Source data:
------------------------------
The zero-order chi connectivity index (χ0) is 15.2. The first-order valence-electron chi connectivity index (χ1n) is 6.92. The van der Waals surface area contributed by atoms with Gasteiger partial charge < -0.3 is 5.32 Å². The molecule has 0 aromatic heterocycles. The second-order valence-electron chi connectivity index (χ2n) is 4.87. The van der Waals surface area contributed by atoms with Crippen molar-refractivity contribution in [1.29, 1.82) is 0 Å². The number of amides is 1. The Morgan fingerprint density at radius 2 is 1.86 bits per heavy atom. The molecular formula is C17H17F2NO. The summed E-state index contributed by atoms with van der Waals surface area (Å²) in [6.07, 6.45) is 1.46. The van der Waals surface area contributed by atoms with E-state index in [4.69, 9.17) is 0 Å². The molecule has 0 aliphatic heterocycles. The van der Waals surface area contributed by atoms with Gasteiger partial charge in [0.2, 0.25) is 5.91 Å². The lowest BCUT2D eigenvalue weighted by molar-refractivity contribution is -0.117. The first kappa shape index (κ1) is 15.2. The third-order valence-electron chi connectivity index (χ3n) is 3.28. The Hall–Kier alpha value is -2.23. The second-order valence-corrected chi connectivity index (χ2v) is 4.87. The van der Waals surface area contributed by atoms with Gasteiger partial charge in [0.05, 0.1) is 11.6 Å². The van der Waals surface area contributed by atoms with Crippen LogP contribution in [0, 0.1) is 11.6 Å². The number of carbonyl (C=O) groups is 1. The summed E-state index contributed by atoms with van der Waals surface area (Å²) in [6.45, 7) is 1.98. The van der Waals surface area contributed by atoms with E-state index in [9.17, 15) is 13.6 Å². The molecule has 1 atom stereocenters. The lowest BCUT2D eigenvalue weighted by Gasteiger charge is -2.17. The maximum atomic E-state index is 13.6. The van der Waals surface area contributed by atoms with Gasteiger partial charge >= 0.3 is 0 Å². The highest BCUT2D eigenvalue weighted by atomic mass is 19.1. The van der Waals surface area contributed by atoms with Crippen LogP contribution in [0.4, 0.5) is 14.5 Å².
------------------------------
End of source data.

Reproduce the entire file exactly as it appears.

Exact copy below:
The zero-order chi connectivity index (χ0) is 15.2. The first-order valence-electron chi connectivity index (χ1n) is 6.92. The van der Waals surface area contributed by atoms with Gasteiger partial charge < -0.3 is 5.32 Å². The molecule has 0 aromatic heterocycles. The second-order valence-electron chi connectivity index (χ2n) is 4.87. The van der Waals surface area contributed by atoms with Crippen molar-refractivity contribution in [1.29, 1.82) is 0 Å². The number of amides is 1. The Morgan fingerprint density at radius 2 is 1.86 bits per heavy atom. The molecular formula is C17H17F2NO. The summed E-state index contributed by atoms with van der Waals surface area (Å²) in [6.07, 6.45) is 1.46. The van der Waals surface area contributed by atoms with E-state index in [4.69, 9.17) is 0 Å². The molecule has 0 aliphatic heterocycles. The van der Waals surface area contributed by atoms with Gasteiger partial charge in [0.2, 0.25) is 5.91 Å². The lowest BCUT2D eigenvalue weighted by molar-refractivity contribution is -0.117. The first kappa shape index (κ1) is 15.2. The third-order valence-electron chi connectivity index (χ3n) is 3.28. The Hall–Kier alpha value is -2.23. The second-order valence-corrected chi connectivity index (χ2v) is 4.87. The van der Waals surface area contributed by atoms with Gasteiger partial charge in [0.05, 0.1) is 11.6 Å². The van der Waals surface area contributed by atoms with Crippen LogP contribution in [0, 0.1) is 11.6 Å². The number of carbonyl (C=O) groups is 1. The summed E-state index contributed by atoms with van der Waals surface area (Å²) in [6.45, 7) is 1.98. The van der Waals surface area contributed by atoms with E-state index in [9.17, 15) is 13.6 Å². The molecule has 1 atom stereocenters. The lowest BCUT2D eigenvalue weighted by Gasteiger charge is -2.17. The maximum atomic E-state index is 13.6. The van der Waals surface area contributed by atoms with Gasteiger partial charge >= 0.3 is 0 Å². The highest BCUT2D eigenvalue weighted by atomic mass is 19.1. The van der Waals surface area contributed by atoms with Crippen LogP contribution in [0.4, 0.5) is 14.5 Å².